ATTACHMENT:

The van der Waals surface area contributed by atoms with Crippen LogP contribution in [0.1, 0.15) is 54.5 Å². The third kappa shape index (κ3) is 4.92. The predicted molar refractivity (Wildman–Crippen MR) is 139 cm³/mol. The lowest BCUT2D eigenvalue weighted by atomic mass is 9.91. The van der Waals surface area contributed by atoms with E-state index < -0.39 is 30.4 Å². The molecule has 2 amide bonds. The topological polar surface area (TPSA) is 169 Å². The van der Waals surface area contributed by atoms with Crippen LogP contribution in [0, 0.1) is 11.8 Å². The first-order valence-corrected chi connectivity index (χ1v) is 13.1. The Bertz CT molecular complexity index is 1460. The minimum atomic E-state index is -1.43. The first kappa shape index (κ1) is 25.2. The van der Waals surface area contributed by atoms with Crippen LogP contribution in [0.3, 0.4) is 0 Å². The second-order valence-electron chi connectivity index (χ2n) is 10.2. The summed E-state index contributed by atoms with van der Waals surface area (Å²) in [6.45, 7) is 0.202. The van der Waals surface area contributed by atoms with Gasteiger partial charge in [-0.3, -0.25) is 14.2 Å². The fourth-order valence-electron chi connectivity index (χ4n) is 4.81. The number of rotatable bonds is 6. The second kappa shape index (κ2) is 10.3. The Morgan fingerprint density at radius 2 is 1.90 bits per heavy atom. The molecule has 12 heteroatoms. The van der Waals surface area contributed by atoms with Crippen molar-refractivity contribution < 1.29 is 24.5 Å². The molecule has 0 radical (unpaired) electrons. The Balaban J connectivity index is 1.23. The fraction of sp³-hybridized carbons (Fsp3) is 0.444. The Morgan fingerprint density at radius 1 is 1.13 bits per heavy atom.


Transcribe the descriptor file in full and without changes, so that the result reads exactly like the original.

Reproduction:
The van der Waals surface area contributed by atoms with Crippen LogP contribution in [0.1, 0.15) is 54.5 Å². The third kappa shape index (κ3) is 4.92. The predicted molar refractivity (Wildman–Crippen MR) is 139 cm³/mol. The lowest BCUT2D eigenvalue weighted by atomic mass is 9.91. The van der Waals surface area contributed by atoms with E-state index < -0.39 is 30.4 Å². The molecule has 2 amide bonds. The topological polar surface area (TPSA) is 169 Å². The van der Waals surface area contributed by atoms with Crippen LogP contribution in [0, 0.1) is 11.8 Å². The first-order valence-corrected chi connectivity index (χ1v) is 13.1. The Bertz CT molecular complexity index is 1460. The minimum atomic E-state index is -1.43. The first kappa shape index (κ1) is 25.2. The van der Waals surface area contributed by atoms with Crippen LogP contribution in [0.3, 0.4) is 0 Å². The second-order valence-electron chi connectivity index (χ2n) is 10.2. The summed E-state index contributed by atoms with van der Waals surface area (Å²) in [6.45, 7) is 0.202. The van der Waals surface area contributed by atoms with Gasteiger partial charge in [-0.3, -0.25) is 14.2 Å². The fourth-order valence-electron chi connectivity index (χ4n) is 4.81. The number of rotatable bonds is 6. The second kappa shape index (κ2) is 10.3. The Morgan fingerprint density at radius 2 is 1.90 bits per heavy atom. The molecule has 12 heteroatoms. The van der Waals surface area contributed by atoms with Crippen molar-refractivity contribution < 1.29 is 24.5 Å². The molecule has 0 radical (unpaired) electrons. The Balaban J connectivity index is 1.23. The fraction of sp³-hybridized carbons (Fsp3) is 0.444. The Morgan fingerprint density at radius 1 is 1.13 bits per heavy atom.